The uncertainty over Russia’s actions has already taken a hatchet to the Ukrainian economy. This week, Group of Seven (G7) nations promised financial support, including a one-billion-dollar loan guarantee from the United States to support domestic markets and the hryvnia, the Ukrainian currency. Part of Russia’s long game may prove to be economic attrition as well as military threats, because it knows that such pressure is low risk and asymmetrical. Internationally, however, financial markets (and these days the algorithms that run them) are not historically gun shy and rebound remarkably fast after a crisis.

This suggests that sanctions, not the threat of invasion itself, may be more of a tangible risk factor for the international economy. Escalating measures on Russia, as telegraphed by the United States and its partners, will make waves if they target major Russian financial institutions and debt markets, impacting both Russian markets and their Western creditors. The architects of these sanctions will calibrate the rollout of these measures to minimize the impact on US and European stakeholders, but if the Biden administration responds forcefully to Russian behavior, it will be asking global citizens as well as firms to share the burden. Russia’s major exports, hydrocarbons and minerals, are internationally traded commodities. Restrictions of supply (or anticipated restrictions) will send fuel prices upward, whether this is due to the sanctions themselves or, more likely, Russia’s retaliation. This will be felt at the pump and, shortly thereafter, in the prices of everyday goods, as shippers pass operational costs onto consumers.

—Julia Friedlander is the C. Boyden Gray senior fellow and director of the Economic Statecraft Initiative in the GeoEconomics Center, and a former US Treasury Department official.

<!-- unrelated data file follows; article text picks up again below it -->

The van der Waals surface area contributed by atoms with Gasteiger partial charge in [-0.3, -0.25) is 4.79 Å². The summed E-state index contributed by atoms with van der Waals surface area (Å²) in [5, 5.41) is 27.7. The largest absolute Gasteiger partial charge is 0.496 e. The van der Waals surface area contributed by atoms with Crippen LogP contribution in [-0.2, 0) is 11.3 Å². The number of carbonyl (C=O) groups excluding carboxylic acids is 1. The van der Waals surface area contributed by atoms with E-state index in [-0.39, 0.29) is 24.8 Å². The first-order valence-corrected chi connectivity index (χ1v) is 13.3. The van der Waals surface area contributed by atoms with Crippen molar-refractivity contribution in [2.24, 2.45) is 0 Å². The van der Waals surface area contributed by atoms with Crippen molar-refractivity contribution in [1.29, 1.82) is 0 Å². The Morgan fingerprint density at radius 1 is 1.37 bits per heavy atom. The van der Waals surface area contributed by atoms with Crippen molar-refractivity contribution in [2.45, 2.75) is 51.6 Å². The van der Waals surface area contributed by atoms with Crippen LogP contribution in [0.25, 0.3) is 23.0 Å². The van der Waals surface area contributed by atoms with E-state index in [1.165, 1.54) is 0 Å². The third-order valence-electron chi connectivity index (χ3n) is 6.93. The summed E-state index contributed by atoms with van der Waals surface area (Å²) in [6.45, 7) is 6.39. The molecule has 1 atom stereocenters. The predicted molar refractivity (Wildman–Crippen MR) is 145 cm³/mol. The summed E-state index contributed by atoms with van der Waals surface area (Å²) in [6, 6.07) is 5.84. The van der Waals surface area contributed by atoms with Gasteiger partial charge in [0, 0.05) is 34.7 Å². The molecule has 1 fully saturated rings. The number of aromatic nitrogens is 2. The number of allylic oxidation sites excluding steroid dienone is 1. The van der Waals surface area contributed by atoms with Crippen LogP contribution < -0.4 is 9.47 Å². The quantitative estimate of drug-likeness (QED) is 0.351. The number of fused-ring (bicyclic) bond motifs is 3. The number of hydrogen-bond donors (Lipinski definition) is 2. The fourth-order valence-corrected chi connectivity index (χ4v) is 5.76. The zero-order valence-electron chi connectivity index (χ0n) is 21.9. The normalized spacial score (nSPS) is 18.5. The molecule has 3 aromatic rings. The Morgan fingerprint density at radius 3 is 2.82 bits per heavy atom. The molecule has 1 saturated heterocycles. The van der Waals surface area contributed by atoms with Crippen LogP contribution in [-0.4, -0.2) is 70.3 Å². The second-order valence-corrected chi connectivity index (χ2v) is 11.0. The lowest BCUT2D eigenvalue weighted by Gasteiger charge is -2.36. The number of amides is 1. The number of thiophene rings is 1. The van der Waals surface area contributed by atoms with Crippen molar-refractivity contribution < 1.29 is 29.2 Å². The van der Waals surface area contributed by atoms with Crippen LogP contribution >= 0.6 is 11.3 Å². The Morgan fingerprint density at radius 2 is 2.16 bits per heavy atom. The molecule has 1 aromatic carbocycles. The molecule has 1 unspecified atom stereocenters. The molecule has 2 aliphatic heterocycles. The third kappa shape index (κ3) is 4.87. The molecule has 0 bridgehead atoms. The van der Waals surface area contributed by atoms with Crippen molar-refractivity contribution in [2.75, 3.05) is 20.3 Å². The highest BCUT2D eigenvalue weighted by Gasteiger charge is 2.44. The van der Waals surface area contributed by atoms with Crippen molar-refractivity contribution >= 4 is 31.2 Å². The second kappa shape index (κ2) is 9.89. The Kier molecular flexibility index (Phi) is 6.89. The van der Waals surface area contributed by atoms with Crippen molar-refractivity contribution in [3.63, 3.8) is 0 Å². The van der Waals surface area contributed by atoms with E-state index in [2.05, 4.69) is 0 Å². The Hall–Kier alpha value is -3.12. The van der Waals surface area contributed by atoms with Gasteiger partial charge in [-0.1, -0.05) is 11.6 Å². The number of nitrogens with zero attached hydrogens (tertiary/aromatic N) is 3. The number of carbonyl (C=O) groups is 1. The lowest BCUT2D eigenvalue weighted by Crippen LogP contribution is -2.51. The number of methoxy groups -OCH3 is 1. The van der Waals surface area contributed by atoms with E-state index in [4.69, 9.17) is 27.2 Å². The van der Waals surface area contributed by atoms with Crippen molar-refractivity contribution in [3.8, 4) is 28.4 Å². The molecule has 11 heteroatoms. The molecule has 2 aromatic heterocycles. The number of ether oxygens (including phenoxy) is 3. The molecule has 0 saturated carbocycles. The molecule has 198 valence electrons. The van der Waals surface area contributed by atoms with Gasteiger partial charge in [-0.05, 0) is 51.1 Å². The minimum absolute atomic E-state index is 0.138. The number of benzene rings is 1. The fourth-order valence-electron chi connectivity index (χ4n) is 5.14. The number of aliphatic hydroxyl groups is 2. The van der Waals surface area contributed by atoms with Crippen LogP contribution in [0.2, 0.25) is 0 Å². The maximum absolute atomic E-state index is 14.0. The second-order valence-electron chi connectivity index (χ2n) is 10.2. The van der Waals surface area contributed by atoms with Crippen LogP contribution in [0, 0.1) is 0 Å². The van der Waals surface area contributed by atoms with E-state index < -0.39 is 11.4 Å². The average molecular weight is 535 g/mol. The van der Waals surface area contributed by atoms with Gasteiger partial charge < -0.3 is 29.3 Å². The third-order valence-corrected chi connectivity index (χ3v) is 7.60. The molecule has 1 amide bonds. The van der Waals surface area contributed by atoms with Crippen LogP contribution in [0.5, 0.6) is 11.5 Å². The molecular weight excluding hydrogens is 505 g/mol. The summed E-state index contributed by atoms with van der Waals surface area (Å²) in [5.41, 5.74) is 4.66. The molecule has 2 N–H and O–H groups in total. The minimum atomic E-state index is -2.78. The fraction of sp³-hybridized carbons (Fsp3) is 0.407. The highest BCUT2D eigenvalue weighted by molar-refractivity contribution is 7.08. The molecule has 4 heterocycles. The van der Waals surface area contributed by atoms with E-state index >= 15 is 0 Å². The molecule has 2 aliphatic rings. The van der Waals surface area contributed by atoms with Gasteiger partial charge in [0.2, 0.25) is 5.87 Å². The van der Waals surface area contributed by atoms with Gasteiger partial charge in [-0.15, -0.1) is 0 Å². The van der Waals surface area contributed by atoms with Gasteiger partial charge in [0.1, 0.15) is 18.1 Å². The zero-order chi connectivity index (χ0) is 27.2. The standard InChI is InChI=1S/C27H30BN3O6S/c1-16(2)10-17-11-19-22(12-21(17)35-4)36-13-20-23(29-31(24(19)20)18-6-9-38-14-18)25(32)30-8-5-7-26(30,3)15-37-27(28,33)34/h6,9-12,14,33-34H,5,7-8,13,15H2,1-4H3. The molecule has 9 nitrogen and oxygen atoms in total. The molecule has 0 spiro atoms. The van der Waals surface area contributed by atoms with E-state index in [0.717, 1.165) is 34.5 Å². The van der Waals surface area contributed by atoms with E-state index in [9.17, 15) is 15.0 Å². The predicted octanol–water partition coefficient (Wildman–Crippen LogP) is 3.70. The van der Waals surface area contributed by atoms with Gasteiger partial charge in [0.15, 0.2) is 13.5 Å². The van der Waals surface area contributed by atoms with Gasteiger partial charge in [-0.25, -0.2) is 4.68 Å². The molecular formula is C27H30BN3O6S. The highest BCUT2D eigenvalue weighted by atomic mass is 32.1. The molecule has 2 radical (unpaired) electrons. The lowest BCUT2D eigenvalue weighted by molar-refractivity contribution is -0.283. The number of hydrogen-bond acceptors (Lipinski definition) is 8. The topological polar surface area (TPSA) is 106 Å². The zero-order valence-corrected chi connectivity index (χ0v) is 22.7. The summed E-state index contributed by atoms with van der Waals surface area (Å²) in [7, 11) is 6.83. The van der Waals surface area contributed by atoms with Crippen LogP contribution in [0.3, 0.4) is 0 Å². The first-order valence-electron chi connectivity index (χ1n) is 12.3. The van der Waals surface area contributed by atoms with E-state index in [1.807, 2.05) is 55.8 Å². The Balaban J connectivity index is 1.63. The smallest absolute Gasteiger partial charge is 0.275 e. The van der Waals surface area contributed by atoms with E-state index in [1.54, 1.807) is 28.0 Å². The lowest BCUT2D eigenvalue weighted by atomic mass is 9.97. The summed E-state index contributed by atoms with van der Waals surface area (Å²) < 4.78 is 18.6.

1. Would an invasion cut off gas supplies to Europe?

Possibly, but not necessarily. If Russia invades Ukraine, gas transit through Ukraine would likely be interrupted. But the United States and Europe have been working well together to plan for that contingency; US liquid natural gas, as well as that from other sources, would likely compensate for that shortfall. But if Russia—even for the short-term—cut off all gas to Europe, the move would have serious ramifications across the entire continent, particularly in Central and Eastern Europe.

—Richard Morningstar is the founding chairman of the Council’s Global Energy Center and a former US ambassador to the European Union.

  1. How would an invasion affect global energy prices?

A Russian invasion of Ukraine would likely send already high oil prices over one hundred dollars per barrel and trigger a jump in global gas prices, with a particular shock in price-weary Europe. Tight oil and gas markets have created a situation where geopolitics can have a magnified impact. Russia, which is the second largest oil producer and gas producer globally, has leveraged this situation to create a near-crisis in European gas markets, which would be exacerbated if gas flows were to be cut during a cold snap. Similarly, the oil market has been following the ups and downs of Ukraine-related diplomacy. While the Biden administration and its allies and partners are working to avoid disruption in energy markets under an invasion scenario or due to sanctions, it is inevitable that outright conflict would have a large impact and even the most nuanced sanctions would touch Russian energy.

—Randy Bell is senior director of the Global Energy Center; Reed Blakemore is deputy director of the Global Energy Center.

  1. Why has Germany played such a controversial role in this crisis?